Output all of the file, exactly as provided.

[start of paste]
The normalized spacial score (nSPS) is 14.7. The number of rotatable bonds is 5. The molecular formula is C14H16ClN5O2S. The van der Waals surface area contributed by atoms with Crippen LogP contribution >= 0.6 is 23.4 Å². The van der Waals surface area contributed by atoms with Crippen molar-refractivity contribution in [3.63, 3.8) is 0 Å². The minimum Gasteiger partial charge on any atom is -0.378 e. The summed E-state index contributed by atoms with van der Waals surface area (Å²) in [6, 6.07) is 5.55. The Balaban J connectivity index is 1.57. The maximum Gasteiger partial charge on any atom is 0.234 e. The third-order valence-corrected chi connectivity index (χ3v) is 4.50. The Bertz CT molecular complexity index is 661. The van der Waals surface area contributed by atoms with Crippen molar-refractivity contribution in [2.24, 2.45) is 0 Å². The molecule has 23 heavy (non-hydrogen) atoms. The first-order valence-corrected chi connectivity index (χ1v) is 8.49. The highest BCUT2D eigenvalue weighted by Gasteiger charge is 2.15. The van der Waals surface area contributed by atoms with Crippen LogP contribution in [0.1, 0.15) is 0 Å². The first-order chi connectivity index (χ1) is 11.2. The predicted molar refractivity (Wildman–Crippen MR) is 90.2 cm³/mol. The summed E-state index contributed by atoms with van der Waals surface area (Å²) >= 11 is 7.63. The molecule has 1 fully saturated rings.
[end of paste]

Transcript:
The normalized spacial score (nSPS) is 14.7. The number of rotatable bonds is 5. The molecular formula is C14H16ClN5O2S. The van der Waals surface area contributed by atoms with Crippen LogP contribution >= 0.6 is 23.4 Å². The van der Waals surface area contributed by atoms with Crippen molar-refractivity contribution in [3.63, 3.8) is 0 Å². The minimum Gasteiger partial charge on any atom is -0.378 e. The summed E-state index contributed by atoms with van der Waals surface area (Å²) in [6, 6.07) is 5.55. The Balaban J connectivity index is 1.57. The maximum Gasteiger partial charge on any atom is 0.234 e. The third-order valence-corrected chi connectivity index (χ3v) is 4.50. The Bertz CT molecular complexity index is 661. The van der Waals surface area contributed by atoms with Crippen molar-refractivity contribution in [2.24, 2.45) is 0 Å². The molecule has 23 heavy (non-hydrogen) atoms. The first-order valence-corrected chi connectivity index (χ1v) is 8.49. The highest BCUT2D eigenvalue weighted by Gasteiger charge is 2.15. The van der Waals surface area contributed by atoms with Crippen LogP contribution in [0.1, 0.15) is 0 Å². The first-order chi connectivity index (χ1) is 11.2. The predicted molar refractivity (Wildman–Crippen MR) is 90.2 cm³/mol. The summed E-state index contributed by atoms with van der Waals surface area (Å²) >= 11 is 7.63. The molecule has 1 fully saturated rings.